Technology wins brought IT departments into the spotlight during the COVID-19 pandemic, but the most pressing takeaways for some CIOs are the soft skills learned along the way.
For Juan Perez, chief information and engineering officer at UPS, and Carissa Rollins, CIO at UnitedHealthcare Technology, collaboration and communication are the prevailing lessons learned for the future workforce.
Across the healthcare industry, there's been "unprecedented collaboration" among providers, Rollins said during WSJ's CIO Network Summit on Tuesday. There's also been more compassion among both the workforce and with customers, according to Rollins. Leaders adjusted their styles to better serve employees and they likely won't go back.
"We really need this collaboration to continue as we move forward outside of the pandemic to share data," said Rollins. For example, UnitedHealthcare shares information with partners such as clinics and the Department of Health and Human Services to coordinate care.
While UnitedHealthcare supported some remote work in the past, the focus shifted toward avoiding burnout as the pandemic rages on, according to Rollins. IT teams feel the effects of burnout especially hard as the company depends on them to keep services up and running.
For vaccine distribution through UPS, communication and collaboration have been critical to the company's success. "If you don't have that high level of precision in understanding what the expectations and the requirements are, it's very likely that the supply chain will fail," Perez said.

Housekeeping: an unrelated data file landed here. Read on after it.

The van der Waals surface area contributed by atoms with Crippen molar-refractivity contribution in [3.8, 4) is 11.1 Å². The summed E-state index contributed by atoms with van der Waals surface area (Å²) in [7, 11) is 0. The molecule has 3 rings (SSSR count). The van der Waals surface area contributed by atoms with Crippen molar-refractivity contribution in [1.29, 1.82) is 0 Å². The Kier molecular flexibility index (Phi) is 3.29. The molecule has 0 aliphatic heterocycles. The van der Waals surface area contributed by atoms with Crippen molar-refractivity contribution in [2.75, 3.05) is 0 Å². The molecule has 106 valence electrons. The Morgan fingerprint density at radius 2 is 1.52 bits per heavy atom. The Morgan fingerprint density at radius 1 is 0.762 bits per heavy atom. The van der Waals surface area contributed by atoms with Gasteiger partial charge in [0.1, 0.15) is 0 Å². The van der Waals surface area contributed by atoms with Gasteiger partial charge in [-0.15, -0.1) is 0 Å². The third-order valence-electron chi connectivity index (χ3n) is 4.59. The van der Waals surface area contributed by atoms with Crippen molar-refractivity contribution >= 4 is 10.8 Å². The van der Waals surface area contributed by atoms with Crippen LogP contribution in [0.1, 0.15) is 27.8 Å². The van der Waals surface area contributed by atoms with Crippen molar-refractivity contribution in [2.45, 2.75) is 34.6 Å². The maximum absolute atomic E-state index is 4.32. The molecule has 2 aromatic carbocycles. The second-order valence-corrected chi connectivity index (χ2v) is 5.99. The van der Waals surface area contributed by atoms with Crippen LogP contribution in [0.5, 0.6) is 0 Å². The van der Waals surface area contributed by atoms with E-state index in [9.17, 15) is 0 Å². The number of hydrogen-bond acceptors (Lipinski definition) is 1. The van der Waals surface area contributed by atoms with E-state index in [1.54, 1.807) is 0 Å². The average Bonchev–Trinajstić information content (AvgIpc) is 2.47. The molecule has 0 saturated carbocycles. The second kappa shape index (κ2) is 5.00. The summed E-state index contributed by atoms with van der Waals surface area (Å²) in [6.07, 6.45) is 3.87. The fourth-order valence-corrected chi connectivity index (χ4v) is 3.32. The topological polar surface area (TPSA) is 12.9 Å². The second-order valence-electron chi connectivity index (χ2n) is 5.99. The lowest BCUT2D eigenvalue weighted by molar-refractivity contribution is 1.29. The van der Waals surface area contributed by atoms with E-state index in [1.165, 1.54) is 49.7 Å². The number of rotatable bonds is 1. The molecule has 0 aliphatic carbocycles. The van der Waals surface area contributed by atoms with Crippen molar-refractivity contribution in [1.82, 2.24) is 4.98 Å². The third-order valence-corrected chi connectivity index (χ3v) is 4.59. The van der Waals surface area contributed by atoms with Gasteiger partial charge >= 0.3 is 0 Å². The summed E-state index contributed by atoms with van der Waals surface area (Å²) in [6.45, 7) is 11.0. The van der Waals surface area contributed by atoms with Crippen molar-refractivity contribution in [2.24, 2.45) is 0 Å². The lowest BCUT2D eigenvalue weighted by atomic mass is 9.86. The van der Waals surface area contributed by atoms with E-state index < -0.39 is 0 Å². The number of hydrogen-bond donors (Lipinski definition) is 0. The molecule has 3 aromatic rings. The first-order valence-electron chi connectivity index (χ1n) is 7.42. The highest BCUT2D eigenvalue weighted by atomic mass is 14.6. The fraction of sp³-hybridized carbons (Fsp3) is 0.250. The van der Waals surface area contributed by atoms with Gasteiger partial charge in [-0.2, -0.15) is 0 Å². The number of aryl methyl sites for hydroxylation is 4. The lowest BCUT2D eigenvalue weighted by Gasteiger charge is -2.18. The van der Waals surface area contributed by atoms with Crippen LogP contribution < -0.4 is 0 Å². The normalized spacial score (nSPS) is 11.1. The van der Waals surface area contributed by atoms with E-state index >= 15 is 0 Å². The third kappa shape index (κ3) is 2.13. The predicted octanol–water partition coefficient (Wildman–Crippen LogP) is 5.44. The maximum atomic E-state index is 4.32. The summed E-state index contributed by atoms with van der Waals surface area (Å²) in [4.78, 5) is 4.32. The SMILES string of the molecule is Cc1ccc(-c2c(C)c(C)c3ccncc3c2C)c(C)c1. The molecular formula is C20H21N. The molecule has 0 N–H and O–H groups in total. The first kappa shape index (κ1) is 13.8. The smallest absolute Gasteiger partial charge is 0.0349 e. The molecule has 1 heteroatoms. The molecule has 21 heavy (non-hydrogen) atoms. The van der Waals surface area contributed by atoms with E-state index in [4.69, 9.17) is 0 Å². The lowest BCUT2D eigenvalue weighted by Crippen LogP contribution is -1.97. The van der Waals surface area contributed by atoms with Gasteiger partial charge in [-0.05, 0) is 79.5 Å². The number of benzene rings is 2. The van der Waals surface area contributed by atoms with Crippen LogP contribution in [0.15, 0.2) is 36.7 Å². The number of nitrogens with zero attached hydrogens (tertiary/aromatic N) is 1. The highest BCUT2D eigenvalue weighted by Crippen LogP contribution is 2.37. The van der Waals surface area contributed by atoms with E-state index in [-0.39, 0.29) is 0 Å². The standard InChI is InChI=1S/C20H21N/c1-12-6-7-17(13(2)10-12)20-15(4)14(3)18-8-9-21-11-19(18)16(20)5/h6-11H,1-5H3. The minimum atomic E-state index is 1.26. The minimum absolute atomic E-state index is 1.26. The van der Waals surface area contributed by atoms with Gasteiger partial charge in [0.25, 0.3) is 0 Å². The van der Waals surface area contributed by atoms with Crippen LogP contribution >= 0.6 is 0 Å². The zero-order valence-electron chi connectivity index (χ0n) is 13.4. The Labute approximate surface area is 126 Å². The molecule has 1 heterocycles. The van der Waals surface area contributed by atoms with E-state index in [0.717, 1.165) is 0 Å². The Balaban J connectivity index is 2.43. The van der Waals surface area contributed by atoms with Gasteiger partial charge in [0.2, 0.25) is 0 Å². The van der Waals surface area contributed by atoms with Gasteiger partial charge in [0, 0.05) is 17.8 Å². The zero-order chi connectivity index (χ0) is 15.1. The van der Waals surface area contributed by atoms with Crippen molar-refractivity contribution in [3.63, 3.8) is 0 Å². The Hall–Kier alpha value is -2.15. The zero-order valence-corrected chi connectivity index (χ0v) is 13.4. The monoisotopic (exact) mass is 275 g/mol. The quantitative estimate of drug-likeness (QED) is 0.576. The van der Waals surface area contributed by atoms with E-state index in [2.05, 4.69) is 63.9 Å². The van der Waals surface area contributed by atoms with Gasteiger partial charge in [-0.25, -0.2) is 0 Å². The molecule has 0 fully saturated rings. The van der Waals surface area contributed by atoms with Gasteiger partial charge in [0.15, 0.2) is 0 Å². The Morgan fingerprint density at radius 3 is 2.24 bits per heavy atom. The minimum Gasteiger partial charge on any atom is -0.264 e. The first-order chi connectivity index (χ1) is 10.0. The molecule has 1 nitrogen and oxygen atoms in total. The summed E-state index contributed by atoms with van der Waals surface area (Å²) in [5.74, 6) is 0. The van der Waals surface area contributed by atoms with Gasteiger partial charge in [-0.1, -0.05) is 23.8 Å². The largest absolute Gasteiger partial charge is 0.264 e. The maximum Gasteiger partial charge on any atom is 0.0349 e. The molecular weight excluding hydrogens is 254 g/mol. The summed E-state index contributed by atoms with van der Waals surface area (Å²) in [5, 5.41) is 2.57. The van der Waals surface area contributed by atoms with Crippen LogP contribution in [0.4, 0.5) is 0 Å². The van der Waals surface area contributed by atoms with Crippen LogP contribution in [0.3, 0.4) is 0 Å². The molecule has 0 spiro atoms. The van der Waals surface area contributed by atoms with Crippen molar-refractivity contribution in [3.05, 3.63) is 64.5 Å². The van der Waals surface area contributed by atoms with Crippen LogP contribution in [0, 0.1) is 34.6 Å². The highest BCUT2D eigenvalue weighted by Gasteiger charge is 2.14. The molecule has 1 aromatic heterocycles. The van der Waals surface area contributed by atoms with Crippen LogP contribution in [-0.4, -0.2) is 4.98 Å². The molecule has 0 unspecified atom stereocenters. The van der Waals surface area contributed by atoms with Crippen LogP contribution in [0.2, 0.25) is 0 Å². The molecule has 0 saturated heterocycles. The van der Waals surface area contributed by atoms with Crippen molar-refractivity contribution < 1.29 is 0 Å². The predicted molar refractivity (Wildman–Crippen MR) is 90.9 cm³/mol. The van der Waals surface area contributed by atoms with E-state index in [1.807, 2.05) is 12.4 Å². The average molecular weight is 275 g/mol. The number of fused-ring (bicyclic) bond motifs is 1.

Internal communication also shifted at UPS. Individuals teleworking had to be able to communicate with those in the field, such as the IT department and delivery drivers respectively, according to Perez. The company supported connectivity efforts to engage with employees.
Technology that's here to stay
In the midst of adjusting to increased deliveries, UPS changed its decision-making and adapted to contactless options. Vaccine delivery required new methods and signatures than residential deliveries, according to Perez.
UPS had to adapt infrastructure and employees simultaneously to changing demand and remote work. "We're using technology extensively to be able to train and help people do that and ... many other changes in the way that we just support the network remotely," said Perez.
"We didn't really have to make many adjustments to our infrastructure footprint to be able to support the organization," said Perez. "But what we did learn is that the processes that we use to do work needed to be adjusted."
The company currently has an internal cloud to run its applications, and is migrating to an external cloud providing software as a service to help the company scale according to demand, according to Perez.
In healthcare, patients used to the ease and convenience of virtual care will likely continue to expect the offering after the pandemic. "Another thing I think is going to endure is really the increased use of digital tools and the personalization of the healthcare ecosystem," Rollins said.
Telehealth tested UnitedHealthcare's technology preparedness, according to Rollins. The customer-facing service had to support a high level of virtual care visits during the pandemic and healthcare professionals needed the tools to do their job remotely.
"We're going to come out the other end with great tools that we will continue to use post-pandemic," Rollins said.
UnitedHealthcare's transition to the cloud will also continue. The company's cloud strategy already had key systems move to the cloud and the "continuous movement" will allow flexibility, scalability and support for remote work, according to Rollins.